7 February 2006 Utilization of magnetorheological finishing as a diagnostic tool for investigating the three-dimensional structure of fractures in fused silica
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Abstract
We have developed an experimental technique that combines magnetorheological finishing (MRF) and microscopy to examine fractures and/or artifacts in optical materials. The technique can be readily used to provide access to, and interrogation of, a selected segment of a fracture or object that extends beneath the surface. Depth slicing, or cross-sectioning at selected intervals, further allows the observation and measurement of the three-dimensional nature of the sites and the generation of volumetric representations that can be used to quantify shape and depth, and to understand how they were created, how they interact with surrounding material, and how they may be eliminated or mitigated.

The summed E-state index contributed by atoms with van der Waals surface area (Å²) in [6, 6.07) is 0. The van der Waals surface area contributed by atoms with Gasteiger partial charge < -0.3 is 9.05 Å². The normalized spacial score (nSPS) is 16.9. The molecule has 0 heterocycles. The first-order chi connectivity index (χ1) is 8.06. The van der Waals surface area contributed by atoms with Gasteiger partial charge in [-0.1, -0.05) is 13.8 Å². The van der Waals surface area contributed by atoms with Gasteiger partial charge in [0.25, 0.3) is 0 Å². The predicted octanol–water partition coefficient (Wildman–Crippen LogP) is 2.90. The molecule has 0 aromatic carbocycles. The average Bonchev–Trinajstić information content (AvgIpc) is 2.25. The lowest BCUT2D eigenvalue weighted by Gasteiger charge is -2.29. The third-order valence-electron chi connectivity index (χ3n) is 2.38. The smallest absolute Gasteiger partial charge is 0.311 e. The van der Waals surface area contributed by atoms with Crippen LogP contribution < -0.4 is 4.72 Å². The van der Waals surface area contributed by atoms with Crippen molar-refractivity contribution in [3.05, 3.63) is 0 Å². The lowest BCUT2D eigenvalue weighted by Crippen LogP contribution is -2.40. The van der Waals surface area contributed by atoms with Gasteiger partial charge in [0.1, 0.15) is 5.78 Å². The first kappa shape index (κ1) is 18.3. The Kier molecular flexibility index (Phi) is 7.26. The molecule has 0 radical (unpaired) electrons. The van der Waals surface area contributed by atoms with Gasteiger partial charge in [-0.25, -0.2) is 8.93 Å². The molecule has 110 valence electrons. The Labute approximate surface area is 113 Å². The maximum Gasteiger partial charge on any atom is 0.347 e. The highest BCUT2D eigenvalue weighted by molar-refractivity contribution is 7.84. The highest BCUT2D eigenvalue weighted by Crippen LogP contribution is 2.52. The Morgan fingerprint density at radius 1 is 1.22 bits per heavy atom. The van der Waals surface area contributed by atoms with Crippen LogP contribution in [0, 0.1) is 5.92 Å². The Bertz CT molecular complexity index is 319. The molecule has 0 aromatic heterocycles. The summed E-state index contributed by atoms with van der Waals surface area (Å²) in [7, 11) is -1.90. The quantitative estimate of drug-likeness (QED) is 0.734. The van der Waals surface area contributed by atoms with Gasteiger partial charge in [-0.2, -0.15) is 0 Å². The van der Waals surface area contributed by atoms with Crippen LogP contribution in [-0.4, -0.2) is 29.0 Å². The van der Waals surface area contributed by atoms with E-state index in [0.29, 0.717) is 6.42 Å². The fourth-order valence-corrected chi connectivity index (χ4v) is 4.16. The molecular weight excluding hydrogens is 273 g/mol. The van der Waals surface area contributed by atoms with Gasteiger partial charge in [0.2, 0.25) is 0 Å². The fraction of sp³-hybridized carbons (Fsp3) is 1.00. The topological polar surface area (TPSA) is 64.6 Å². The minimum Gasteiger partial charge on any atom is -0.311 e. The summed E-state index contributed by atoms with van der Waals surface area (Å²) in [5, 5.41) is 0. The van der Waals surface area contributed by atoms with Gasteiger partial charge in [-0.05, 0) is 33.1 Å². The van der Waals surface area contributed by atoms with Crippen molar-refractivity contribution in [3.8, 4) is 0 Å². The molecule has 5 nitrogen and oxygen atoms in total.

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Joseph A. Menapace, Joseph A. Menapace, Pete J. Davis, Pete J. Davis, William A. Steele, William A. Steele, Lana L. Wong, Lana L. Wong, Tayyab I. Suratwala, Tayyab I. Suratwala, Philip E. Miller, Philip E. Miller, } "Utilization of magnetorheological finishing as a diagnostic tool for investigating the three-dimensional structure of fractures in fused silica", Proc. SPIE 5991, Laser-Induced Damage in Optical Materials: 2005, 599102 (7 February 2006); doi: 10.1117/12.638840; https://doi.org/10.1117/12.638840
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